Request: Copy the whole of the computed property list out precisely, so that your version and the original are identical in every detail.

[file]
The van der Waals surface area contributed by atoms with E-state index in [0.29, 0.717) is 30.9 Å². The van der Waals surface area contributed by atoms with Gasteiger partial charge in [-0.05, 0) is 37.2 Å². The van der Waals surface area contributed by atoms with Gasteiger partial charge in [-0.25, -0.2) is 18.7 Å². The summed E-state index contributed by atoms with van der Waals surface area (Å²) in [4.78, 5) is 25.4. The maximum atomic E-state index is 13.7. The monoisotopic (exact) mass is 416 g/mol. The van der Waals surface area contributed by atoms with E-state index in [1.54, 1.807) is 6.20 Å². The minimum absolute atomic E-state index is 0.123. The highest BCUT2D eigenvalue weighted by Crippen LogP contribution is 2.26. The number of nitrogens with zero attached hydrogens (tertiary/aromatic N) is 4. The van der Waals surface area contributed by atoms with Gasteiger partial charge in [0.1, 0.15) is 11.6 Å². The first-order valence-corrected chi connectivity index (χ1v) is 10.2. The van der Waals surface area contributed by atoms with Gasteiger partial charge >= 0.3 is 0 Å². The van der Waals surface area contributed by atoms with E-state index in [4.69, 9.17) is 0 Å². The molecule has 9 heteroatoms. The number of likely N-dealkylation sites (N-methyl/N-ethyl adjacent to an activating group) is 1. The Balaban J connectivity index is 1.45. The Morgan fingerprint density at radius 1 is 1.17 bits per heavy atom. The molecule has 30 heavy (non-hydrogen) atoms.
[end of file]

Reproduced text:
The van der Waals surface area contributed by atoms with E-state index in [0.29, 0.717) is 30.9 Å². The van der Waals surface area contributed by atoms with Gasteiger partial charge in [-0.05, 0) is 37.2 Å². The van der Waals surface area contributed by atoms with Gasteiger partial charge in [-0.25, -0.2) is 18.7 Å². The summed E-state index contributed by atoms with van der Waals surface area (Å²) in [4.78, 5) is 25.4. The maximum atomic E-state index is 13.7. The monoisotopic (exact) mass is 416 g/mol. The van der Waals surface area contributed by atoms with E-state index in [1.54, 1.807) is 6.20 Å². The minimum absolute atomic E-state index is 0.123. The highest BCUT2D eigenvalue weighted by Crippen LogP contribution is 2.26. The number of nitrogens with zero attached hydrogens (tertiary/aromatic N) is 4. The van der Waals surface area contributed by atoms with Gasteiger partial charge in [0.1, 0.15) is 11.6 Å². The first-order valence-corrected chi connectivity index (χ1v) is 10.2. The van der Waals surface area contributed by atoms with Gasteiger partial charge >= 0.3 is 0 Å². The van der Waals surface area contributed by atoms with E-state index in [4.69, 9.17) is 0 Å². The molecule has 9 heteroatoms. The number of likely N-dealkylation sites (N-methyl/N-ethyl adjacent to an activating group) is 1. The Balaban J connectivity index is 1.45. The Morgan fingerprint density at radius 1 is 1.17 bits per heavy atom. The molecule has 30 heavy (non-hydrogen) atoms.